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So a few days ago my car developed a horrible misfire in cylinder 4 so I pulled the plug and the electrode was smashed to where there was no gap. Looked like something had hit it a few times. Replaced the plug, ran fine. Later that day boom another miss, cylinder 2 and 5. Same issue. So I replaced all the plugs. Now today was running great. Hitting boost no problem. No issues then boom, literally cruising at 3k and boom 2 more random misfires. And I bet the plug gaps are closed again. Any idea of what’s going on?
 

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What plugs are you using
 

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Not the right plug for the motor. May be melting them.

Get genuine volvo 8692071 plugs
 

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2005 V70, 2016 V60
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Are those longer than OEM plugs? Have you tried getting a borescope to look inside the cylinders? I would be looking for marks on the top of the pistons from hitting the plugs or a piece of something in there rattling around. That plug looks like it has been beat on.
Is there a reason not to use the Volvo plugs?
 

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Not the right plug for the motor. May be melting them.

Get genuine volvo 8692071 plugs
I got 19mm on the denso that he it using, do you know the reach on the stockers? It looks like they are 19mm as well?
Maybe slipped a tooth on the timing belt and sent the valves into the plugs?
 

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I got 19mm on the denso that he it using, do you know the reach on the stockers? It looks like they are 19mm as well?
Maybe slipped a tooth on the timing belt and sent the valves into the plugs?
I would take an OEM spec plug and measure it, then measure the plug the OP is using (and bending). Could be production differences regardless of the manufacturers published specs.
 

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I would take an OEM spec plug and measure it, then measure the plug the OP is using (and bending). Could be production differences regardless of the manufacturers published specs.
The fact that he ran the plugs for quite awhile without issue, and then “all of a sudden” had the issue would point to something other than plugs. What’s the timing belt/belt tension etc look like?
 

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I don't think the valves can hit the plugs, the plugs are always there never moving. The pistons - sure, but not the plugs.
The plug shown is missing part of the insulator and the ground electrode looks beat on with a tiny hammer around the size of the missing piece of porcelain. If I had to take a guess with the info presented, these plugs for some reason are losing bits that then beat the electrodes. Reasons might be that they are crap and Volvo OEM would fix this or the car is running too much boost and/or advance and knocking bad enough to wreck the plugs. The latter would likely be noticed.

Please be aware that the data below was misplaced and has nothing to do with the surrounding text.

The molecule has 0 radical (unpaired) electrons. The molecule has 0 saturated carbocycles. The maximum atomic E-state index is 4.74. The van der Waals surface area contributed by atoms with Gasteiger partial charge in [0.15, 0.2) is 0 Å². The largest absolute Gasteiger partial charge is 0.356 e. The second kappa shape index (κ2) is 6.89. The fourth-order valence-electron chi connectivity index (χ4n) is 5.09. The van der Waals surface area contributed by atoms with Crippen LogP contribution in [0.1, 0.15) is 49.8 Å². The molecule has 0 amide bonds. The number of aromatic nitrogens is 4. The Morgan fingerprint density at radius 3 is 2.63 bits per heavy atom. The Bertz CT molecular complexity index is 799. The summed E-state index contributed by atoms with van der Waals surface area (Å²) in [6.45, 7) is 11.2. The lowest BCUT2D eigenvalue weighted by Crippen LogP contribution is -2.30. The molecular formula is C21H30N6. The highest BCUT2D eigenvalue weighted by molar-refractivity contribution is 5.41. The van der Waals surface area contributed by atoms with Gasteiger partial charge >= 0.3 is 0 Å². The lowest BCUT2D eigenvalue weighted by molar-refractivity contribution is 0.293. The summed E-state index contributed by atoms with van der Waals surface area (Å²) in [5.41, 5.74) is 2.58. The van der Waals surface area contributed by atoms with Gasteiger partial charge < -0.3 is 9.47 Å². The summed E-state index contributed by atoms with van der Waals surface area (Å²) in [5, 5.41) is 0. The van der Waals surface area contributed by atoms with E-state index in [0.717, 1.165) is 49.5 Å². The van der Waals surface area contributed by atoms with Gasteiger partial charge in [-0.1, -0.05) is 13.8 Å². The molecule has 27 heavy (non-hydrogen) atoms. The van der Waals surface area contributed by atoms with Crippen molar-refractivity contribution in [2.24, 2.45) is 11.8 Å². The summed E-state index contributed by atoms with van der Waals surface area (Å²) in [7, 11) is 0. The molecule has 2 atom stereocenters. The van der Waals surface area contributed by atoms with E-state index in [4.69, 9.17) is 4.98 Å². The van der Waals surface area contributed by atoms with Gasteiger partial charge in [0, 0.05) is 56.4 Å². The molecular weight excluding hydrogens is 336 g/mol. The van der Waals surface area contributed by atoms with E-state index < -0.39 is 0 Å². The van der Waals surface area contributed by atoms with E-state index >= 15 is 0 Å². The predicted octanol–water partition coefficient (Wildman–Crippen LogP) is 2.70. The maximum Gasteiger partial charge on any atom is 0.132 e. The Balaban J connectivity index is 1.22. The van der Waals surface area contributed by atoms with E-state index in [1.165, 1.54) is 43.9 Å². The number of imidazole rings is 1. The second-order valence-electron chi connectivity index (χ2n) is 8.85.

I had a related issue with my Mazda 3. I somehow got a bad or counterfeit batch of NGKs and they would lose the tips, which then made an awful racket besides for misfiring. I had to crank the engine with the plugs out to blow the bits out the spark plug hole if I didn't want the next set to get banged up.
 

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The fact that he ran the plugs for quite awhile without issue, and then “all of a sudden” had the issue would point to something other than plugs. What’s the timing belt/belt tension etc look like?
I don't know enough about when the plugs were installed, how the OP drives, et cetera. I'd first check the specs on the plugs. That AC Delco plug is literally a $2 part, there are plenty of issues when non-OEM spec plugs are swapped for price, heat range, availability, et cetera. Yes I agree it sounds like an event happened, however I would still ensure the proper plugs are installed before I started removing a head.
 

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The fact that he ran the plugs for quite awhile without issue, and then “all of a sudden” had the issue would point to something other than plugs. What’s the timing belt/belt tension etc look like?
And also, there is no mention in the OP's first post that he 'ran the plugs for quite a while'. That is part of why I suggested what I suggested. You are speculating that anything happened 'all of a sudden'.
 

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And also, there is no mention in the OP's first post that he 'ran the plugs for quite a while'. That is part of why I suggested what I suggested. You are speculating that anything happened 'all of a sudden'.
Slow down and actually read the original post. He hasn’t had this issue from the day he bought the car, which means that the plugs have been ran in the car for awhile. He said “developed” an issue. And a “boom”, and a ”boom”. Booms don’t happen over time. They happen all of sudden. Just because someone doesn’t spell it out for you, doesn’t mean that certain things can’t be inferred from what was said. This BS that you are spinning is called semantics. Try to ”help” solve the problem, not create extraneous ones. There are several possible causes for the damage. The fact that the problem happened with plugs that where ran for awhile without issue, and then all of a sudden developed a misfire, would point to another issue than just the reach of the plug into the cylinder. If he slipped a bearing and the piston top hit the plug it would be a lot worse. I absolutely hope that it is something as simple as a plug, but the fact that it happened after, and only after the plugs were ran for a while......